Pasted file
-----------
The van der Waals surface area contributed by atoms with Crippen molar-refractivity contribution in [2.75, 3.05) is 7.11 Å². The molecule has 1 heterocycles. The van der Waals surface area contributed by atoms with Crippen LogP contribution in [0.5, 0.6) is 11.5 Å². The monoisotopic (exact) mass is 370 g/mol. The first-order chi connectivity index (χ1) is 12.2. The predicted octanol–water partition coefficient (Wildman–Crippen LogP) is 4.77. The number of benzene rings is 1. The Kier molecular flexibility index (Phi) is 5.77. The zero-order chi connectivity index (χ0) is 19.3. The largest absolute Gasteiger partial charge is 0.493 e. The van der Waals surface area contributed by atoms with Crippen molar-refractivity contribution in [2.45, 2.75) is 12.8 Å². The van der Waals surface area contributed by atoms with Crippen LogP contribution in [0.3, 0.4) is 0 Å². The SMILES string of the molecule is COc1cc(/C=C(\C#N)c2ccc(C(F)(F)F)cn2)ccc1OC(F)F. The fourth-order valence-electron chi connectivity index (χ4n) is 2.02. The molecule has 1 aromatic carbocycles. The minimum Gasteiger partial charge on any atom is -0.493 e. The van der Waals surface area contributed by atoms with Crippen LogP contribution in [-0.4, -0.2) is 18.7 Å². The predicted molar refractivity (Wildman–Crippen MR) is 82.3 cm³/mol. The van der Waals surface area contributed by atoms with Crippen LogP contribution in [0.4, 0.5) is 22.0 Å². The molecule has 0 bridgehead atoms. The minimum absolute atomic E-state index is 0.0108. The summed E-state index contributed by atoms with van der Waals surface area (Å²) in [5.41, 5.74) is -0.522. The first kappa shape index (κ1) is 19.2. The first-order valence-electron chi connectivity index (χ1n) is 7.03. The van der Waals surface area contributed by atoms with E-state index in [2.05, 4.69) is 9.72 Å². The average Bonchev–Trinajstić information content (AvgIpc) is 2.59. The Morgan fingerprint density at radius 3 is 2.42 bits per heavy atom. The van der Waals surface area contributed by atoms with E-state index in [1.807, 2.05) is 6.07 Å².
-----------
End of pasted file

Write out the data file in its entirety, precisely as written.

The van der Waals surface area contributed by atoms with Crippen molar-refractivity contribution in [2.75, 3.05) is 7.11 Å². The molecule has 1 heterocycles. The van der Waals surface area contributed by atoms with Crippen LogP contribution in [0.5, 0.6) is 11.5 Å². The monoisotopic (exact) mass is 370 g/mol. The first-order chi connectivity index (χ1) is 12.2. The predicted octanol–water partition coefficient (Wildman–Crippen LogP) is 4.77. The number of benzene rings is 1. The Kier molecular flexibility index (Phi) is 5.77. The zero-order chi connectivity index (χ0) is 19.3. The largest absolute Gasteiger partial charge is 0.493 e. The van der Waals surface area contributed by atoms with Crippen molar-refractivity contribution in [2.45, 2.75) is 12.8 Å². The van der Waals surface area contributed by atoms with Crippen LogP contribution in [0.3, 0.4) is 0 Å². The SMILES string of the molecule is COc1cc(/C=C(\C#N)c2ccc(C(F)(F)F)cn2)ccc1OC(F)F. The fourth-order valence-electron chi connectivity index (χ4n) is 2.02. The molecule has 1 aromatic carbocycles. The minimum Gasteiger partial charge on any atom is -0.493 e. The van der Waals surface area contributed by atoms with Crippen LogP contribution in [-0.4, -0.2) is 18.7 Å². The predicted molar refractivity (Wildman–Crippen MR) is 82.3 cm³/mol. The van der Waals surface area contributed by atoms with Crippen LogP contribution in [0.4, 0.5) is 22.0 Å². The molecule has 0 bridgehead atoms. The minimum absolute atomic E-state index is 0.0108. The summed E-state index contributed by atoms with van der Waals surface area (Å²) in [5.41, 5.74) is -0.522. The first kappa shape index (κ1) is 19.2. The first-order valence-electron chi connectivity index (χ1n) is 7.03. The van der Waals surface area contributed by atoms with E-state index in [2.05, 4.69) is 9.72 Å². The average Bonchev–Trinajstić information content (AvgIpc) is 2.59. The Morgan fingerprint density at radius 3 is 2.42 bits per heavy atom. The van der Waals surface area contributed by atoms with E-state index in [1.807, 2.05) is 6.07 Å².